4 Steps to Selling With Social Media
Social media success sometimes appears arbitrary.
Perhaps you’ve wondered, “Why does company X generate leads and business from their social activity while my company wastes resources on blogs that don’t get read and tweets that go unanswered?”
Social media is so new, sometimes the path to success is unclear and it’s easy to lose your way.
If you want to demystify the experience and improve your ROI (return on investment), you need to make sure that your marketing and campaigns include these four essential components:
- Attraction: How do you attract qualified leads to your website or business?
- Retention: How do you stay in contact with people after they’ve left your website or store?
- Conversion: How do you get people to “buy now” or move further down the sales funnel?
- Measurement: How do you determine if any of this is working?
By following this model, you’ll be able to ensure that you’ll successfully navigate your way through this untamed wilderness.
What follows is a detailed map you can follow.
#1: Attraction: How to draw people to you
For most of us, we want to attract qualified traffic to our website. While there are many ways to do this—including search engine optimization, traditional advertising and referrals—I’ll focus here on social media.
To succeed with social media, you’ll need to have a content strategy. This means talking to your ideal customers about what they’re interested in, and having those conversations where they hang out. (For more details, check out How to Develop a Social Media Content Strategy.)
Depending on your audience, you may need to become more active on Facebook or join groups where your customers talk on LinkedIn.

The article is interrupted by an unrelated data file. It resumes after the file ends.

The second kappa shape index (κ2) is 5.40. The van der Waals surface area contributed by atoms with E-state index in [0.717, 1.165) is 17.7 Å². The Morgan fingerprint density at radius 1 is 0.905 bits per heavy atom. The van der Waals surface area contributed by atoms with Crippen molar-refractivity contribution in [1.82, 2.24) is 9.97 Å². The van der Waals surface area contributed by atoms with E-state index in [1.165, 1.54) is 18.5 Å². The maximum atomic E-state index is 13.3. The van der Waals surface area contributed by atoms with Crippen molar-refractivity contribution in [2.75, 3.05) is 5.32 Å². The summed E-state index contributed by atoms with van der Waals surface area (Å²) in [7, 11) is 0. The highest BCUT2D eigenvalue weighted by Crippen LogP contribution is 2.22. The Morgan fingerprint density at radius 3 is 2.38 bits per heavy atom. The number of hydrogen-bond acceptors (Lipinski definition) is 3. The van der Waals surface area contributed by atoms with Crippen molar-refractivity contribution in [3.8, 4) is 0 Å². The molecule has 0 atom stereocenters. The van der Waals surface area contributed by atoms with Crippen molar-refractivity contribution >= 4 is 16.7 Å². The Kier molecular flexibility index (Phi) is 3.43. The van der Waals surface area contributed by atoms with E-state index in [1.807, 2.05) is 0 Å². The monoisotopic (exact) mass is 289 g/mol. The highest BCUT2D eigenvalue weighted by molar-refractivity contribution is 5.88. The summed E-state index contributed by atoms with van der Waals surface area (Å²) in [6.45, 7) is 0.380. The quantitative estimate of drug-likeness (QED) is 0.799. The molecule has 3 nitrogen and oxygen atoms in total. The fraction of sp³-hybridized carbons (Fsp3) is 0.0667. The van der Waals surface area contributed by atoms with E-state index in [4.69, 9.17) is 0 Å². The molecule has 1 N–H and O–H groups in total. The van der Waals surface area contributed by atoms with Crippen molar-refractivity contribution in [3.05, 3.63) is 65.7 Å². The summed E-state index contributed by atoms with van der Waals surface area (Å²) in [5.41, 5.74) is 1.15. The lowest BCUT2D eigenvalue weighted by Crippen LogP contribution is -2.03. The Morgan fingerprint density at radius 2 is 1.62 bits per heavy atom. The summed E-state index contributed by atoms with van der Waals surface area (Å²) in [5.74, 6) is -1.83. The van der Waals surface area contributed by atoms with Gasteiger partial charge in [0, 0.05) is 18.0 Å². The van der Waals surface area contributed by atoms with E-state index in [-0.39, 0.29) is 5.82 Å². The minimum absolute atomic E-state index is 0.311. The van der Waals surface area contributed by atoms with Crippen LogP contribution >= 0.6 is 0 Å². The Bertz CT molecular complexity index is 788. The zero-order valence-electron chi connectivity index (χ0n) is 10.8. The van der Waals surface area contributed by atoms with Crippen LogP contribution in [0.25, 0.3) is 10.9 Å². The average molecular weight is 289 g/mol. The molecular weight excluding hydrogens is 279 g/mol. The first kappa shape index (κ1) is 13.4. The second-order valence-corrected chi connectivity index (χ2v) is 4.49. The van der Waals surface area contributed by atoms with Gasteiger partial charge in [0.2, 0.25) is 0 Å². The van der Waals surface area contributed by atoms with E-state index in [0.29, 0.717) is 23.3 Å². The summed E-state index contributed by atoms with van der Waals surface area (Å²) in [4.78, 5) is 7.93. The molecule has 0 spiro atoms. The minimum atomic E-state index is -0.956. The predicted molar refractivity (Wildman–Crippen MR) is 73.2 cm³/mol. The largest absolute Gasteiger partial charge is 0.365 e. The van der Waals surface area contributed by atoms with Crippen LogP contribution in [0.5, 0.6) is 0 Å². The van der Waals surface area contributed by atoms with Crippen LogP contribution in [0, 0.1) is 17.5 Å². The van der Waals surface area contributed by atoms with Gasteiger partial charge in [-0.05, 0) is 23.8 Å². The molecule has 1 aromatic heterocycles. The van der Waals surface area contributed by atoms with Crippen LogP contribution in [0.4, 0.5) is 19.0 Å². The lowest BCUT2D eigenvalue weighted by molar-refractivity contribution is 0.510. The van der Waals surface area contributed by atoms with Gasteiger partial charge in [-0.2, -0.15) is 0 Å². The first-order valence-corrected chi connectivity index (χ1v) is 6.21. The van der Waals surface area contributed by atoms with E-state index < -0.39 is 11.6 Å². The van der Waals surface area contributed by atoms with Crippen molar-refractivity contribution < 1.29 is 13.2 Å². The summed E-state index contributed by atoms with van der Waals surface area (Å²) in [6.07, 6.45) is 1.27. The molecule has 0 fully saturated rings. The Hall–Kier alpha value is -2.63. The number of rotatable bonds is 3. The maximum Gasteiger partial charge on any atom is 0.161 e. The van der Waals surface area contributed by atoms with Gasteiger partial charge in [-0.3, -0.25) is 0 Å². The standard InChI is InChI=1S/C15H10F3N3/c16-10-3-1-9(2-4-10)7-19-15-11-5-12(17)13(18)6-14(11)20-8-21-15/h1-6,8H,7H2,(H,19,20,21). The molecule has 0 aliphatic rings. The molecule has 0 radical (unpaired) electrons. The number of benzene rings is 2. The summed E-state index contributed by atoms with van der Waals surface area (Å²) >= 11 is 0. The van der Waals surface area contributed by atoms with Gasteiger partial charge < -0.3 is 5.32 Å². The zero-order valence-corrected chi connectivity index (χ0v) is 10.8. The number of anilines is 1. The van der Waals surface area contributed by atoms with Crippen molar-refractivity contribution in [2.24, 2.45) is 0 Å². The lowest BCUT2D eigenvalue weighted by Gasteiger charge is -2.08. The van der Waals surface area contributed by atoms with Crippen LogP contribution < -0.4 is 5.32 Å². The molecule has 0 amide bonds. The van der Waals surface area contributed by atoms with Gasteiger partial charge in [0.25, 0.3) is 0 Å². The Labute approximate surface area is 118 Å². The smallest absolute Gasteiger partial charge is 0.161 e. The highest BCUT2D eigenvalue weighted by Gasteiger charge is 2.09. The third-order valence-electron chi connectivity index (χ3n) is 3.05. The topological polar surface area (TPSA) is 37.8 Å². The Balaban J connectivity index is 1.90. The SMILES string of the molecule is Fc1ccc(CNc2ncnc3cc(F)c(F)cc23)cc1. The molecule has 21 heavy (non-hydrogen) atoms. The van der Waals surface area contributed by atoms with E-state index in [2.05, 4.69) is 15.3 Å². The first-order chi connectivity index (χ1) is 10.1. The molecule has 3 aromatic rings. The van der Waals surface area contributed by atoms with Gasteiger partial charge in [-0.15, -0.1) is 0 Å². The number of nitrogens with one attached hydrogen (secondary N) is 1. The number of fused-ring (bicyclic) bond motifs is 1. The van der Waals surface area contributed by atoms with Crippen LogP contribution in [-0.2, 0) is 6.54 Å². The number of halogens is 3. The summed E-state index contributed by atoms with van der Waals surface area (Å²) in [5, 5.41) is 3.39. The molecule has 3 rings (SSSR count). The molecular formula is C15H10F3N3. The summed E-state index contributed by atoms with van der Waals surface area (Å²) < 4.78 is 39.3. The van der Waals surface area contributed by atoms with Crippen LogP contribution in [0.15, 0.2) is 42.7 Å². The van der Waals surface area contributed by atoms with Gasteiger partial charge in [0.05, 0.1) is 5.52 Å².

If they’re not active on social networking sites—or can’t access them during the working day—you’ll need to create blog posts and videos that help them solve their biggest problems.
While developing your social media profiles, a few things to keep in mind:
- Brand your profiles: It’s free or nearly free to set up a blog, create a YouTube channel or build a profile on popular social networking sites.
Because of this, everyone does it. To rise above the pack and establish your credibility, you’ll need to create a branded experience that will immediately help build trust with your audience. This may mean a custom Twitter background, a Facebook landing page or a detailed work history on your LinkedIn profile.
- Go deep, not wide: Don’t try to be active on every social network out there. Instead, focus on becoming great at one or two platforms where you’re most likely to engage your prospects. Once you’ve mastered those, you can add more to your plate.
- Be consistent: One blog post, one video or one tweet won’t save your business, no matter how clever it is. Success comes from consistency. Your customers don’t want to work with a one-hit wonder; they want to work with someone who has consistently established credibility and expertise over time, which shows that the person should be around for a long time to come.
- Create paths back to your site: Although being too salesy can turn prospects off, you should always have links to your website so they can learn more if they wish. Ben Pickering has a great article entitled 5 Tips for Driving Facebook Fans to Your Website that gives some suggestions on how to do just that.
#2: Retention: How to keep people coming back
If you’re selling a big-ticket item, chances are your prospect isn’t buying from your site without looking at your competitors’ sites as well. Likewise, if you’re selling a product that needs to be regularly repurchased—like contact lenses or morning coffee—your prospect will continually see competing offers.
How do you stay top of mind and keep the lines of communication open after someone has left your website? This is where retention comes in.
While “traditionally,” email marketing has been the favored tool of the Internet marketer, these days social media plays a critical part.